There seems to be an interesting trend occurring in British Queer cinema – one of self-discovery and exploration within holiday parks. This was kicked off by Claire Oakley’s Make Up, a dark and brooding psychosexual endeavor with shades of The Wicker Man painted into its style, and now we have Marley Morrison’s Sweetheart. Far less intoxicatingly bewitching than Make Up, Morrison adopts a strong comedic flair as the driving force, as angsty 17-year-old AJ (Nell Barlow), looking like the lovechild of Maya Hawke and Asa Butterfield, is trapped on a holiday with her family and finds herself falling for lifeguard Isla (Ella-Rae Smith).
AJ is your typical Gen Z adolescent – she has a passionate love for the environment, trying to go vegan, and can’t seem to make her mind up over her future. She’s often bristling against conversation with her family and evidently never wanted to come on holiday in the first place. It feels like an authentic portrait of a teenager, perhaps almost too authentic. Prior to Isla’s introduction, the way AJ carries herself becomes more irritating than endearing, her narration agonizingly angsty and lofty of greater ambitions for herself – there’s no doubt there’s a bit of a superiority complex kicking around underneath that bucket hat glued to her head. The difficulty with criticizing AJ like this is that it does feel very close to the mentality of a 17-year-old, but perhaps AJ self-promotes herself just a little too much for me to get on board with her entirely.
This does change dramatically when she meets Isla, and the chemistry and relationship between the pair is brilliant. Barlow is excellent as she melts whenever Isla’s around, all the angst and know-it-all nature disappearing as she pushes this mantra of ‘be cool, be cool’ to the forefront. We’ve all become hyper-aware of how we’re perceived in the face of someone we like, and Barlow captures that in an honestly endearing manner. It almost feels as though there’s an invisible chain that locks both AJ and Isla together, constantly pulling them closer and closer together with every interaction until finally the tension could even blow up a pressure cooker. AJ and Isla look good together, literally, down to their costumes which are color-coded to be visually pleasing to the eye – red and blue. There are little details from Morrison’s production team which show a thoughtfulness to how our characters present themselves – AJ’s glasses are a particular point of fascination. She wears them throughout most of the film, serving as a barrier in many ways – it’s often said the eyes betray the emotions you’re feeling, so AJ guards that most precious doorway. It’s not until Isla that she fully relinquishes them, allowing her to gaze into AJ honestly and fully, actually seeing her. The main problem with Sweetheart is that it doesn’t stay this way. Morrison falls into generic script conventions of misunderstanding a situation multiple times, forcing AJ and Isla further apart as the film continues – by doing so, she’s actively undermining the sweetest part.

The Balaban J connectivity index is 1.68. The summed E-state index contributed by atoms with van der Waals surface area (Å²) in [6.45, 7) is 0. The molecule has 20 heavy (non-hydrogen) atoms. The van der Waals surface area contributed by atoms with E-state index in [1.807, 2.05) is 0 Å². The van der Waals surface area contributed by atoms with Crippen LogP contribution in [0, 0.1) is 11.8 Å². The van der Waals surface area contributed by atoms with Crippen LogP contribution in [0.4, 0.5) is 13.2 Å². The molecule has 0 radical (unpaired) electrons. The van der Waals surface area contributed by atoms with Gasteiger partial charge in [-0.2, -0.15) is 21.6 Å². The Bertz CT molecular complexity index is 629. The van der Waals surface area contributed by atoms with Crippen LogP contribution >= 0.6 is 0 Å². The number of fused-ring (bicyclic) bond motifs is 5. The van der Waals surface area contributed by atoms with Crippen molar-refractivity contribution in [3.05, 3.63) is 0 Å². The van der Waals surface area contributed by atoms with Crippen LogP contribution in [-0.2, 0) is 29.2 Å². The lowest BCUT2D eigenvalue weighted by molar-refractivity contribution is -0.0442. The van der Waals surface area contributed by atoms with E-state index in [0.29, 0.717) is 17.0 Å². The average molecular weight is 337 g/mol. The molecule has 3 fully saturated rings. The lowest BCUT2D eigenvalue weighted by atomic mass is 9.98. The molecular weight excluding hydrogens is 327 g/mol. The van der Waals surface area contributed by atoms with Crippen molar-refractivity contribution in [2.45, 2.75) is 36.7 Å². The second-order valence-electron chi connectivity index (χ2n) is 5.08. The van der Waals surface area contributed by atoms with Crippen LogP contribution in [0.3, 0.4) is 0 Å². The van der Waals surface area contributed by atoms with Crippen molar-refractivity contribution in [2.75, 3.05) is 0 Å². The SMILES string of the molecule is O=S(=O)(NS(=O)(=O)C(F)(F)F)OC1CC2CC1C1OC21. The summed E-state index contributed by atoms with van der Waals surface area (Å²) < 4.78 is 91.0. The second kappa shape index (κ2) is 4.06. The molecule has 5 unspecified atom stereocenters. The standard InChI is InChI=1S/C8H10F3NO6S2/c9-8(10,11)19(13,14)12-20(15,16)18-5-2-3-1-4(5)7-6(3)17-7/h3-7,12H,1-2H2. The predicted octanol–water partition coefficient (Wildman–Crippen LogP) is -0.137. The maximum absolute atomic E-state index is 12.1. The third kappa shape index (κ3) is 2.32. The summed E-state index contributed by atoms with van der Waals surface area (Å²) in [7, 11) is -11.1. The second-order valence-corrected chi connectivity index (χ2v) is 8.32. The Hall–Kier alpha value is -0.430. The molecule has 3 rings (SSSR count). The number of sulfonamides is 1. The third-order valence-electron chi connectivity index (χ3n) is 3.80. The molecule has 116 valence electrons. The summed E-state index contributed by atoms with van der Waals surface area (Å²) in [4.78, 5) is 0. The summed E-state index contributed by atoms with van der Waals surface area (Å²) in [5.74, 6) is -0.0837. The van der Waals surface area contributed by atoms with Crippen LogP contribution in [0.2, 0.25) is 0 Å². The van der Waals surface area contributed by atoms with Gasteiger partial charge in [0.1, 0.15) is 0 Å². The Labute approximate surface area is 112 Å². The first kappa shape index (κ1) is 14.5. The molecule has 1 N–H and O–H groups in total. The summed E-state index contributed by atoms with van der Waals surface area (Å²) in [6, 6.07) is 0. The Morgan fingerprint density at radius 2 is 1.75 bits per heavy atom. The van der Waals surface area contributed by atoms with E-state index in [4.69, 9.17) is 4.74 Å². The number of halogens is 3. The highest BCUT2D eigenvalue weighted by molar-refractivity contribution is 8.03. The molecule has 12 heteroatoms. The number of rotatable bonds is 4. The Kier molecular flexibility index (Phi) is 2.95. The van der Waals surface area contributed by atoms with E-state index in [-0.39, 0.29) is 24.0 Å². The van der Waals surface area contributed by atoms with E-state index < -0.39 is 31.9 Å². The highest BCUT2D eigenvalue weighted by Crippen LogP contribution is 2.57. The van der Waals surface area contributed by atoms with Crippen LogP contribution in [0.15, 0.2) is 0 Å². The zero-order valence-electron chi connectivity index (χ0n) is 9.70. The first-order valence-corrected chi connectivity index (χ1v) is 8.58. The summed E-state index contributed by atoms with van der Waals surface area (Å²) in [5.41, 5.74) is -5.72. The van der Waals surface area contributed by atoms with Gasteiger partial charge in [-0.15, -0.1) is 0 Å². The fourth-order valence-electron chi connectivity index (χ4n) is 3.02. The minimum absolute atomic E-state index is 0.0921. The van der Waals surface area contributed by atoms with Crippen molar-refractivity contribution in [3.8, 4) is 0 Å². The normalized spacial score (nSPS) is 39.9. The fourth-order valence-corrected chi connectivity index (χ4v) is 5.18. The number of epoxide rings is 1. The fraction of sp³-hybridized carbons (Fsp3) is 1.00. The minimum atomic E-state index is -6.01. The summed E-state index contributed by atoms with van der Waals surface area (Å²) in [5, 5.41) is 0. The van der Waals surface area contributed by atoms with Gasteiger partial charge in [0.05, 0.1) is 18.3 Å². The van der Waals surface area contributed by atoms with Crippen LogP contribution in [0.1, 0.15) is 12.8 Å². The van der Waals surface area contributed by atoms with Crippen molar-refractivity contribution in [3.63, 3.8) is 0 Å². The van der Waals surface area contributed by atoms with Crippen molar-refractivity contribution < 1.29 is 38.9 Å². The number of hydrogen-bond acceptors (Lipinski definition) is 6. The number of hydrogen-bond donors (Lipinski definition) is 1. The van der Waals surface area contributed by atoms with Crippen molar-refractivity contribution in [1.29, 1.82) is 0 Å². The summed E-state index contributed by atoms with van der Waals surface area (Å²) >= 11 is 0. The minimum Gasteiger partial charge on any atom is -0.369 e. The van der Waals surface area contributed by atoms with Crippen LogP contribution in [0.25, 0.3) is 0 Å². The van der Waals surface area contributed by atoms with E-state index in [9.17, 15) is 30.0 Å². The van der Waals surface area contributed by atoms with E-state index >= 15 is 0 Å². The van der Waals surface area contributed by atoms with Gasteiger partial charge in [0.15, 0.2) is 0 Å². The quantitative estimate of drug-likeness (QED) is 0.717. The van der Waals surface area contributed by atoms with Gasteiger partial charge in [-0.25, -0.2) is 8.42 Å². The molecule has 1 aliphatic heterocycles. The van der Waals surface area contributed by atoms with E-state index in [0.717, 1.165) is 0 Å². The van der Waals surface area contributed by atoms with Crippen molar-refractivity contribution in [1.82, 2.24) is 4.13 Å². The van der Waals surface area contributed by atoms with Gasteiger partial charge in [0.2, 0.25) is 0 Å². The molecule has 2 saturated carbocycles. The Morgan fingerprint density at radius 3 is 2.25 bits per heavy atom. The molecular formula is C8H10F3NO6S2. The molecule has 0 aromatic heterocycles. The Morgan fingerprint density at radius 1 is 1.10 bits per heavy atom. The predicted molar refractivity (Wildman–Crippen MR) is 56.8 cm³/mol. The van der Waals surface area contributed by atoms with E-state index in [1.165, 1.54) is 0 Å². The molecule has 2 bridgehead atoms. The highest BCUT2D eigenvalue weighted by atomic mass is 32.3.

The considerable time that AJ and Isla spend apart is only worsened by continual outbursts by AJ, making her appear cruel and cold-hearted. It comes off as though Isla has committed some grand crime when every crux of their problems lies with AJ herself. It could be said that this is an attempt at reflecting a teenager’s inability to properly express themselves emotionally for fear of rejection, or perhaps the internalization of fear and self-doubt lesbians feel from queer-baiting straight girls. However, it pushes you against AJ rather than with her – she fights with Isla, her mother, and her sister and every time it feels as though the other is more in the right than AJ herself. By continuing to fight and placing blame on everyone except herself, she becomes thoroughly unsympathetic.
Although Morrison’s emotional writing may falter, she definitely knows how to write a good joke or two, because Sweetheart has many. Whether it be from AJ’s ‘fun facts’ about the world dying, or dopey worker Elvis talking about how he ‘loves lesbians’, there is a lot of humor to be found in Sweetheart. It’s difficult to express, but the humor reflects the film’s sentimentality well, as the jokes always feel organic and genuine rather than forced in an attempt to make you laugh. They’re also peppered in, so each one is a little surprise throughout. Ultimately, Sweetheart is by no means a bad film – it’s just that AJ makes it taste a little more sour than the sweetness we’re promised.
Sweetheart will be released on September 24th.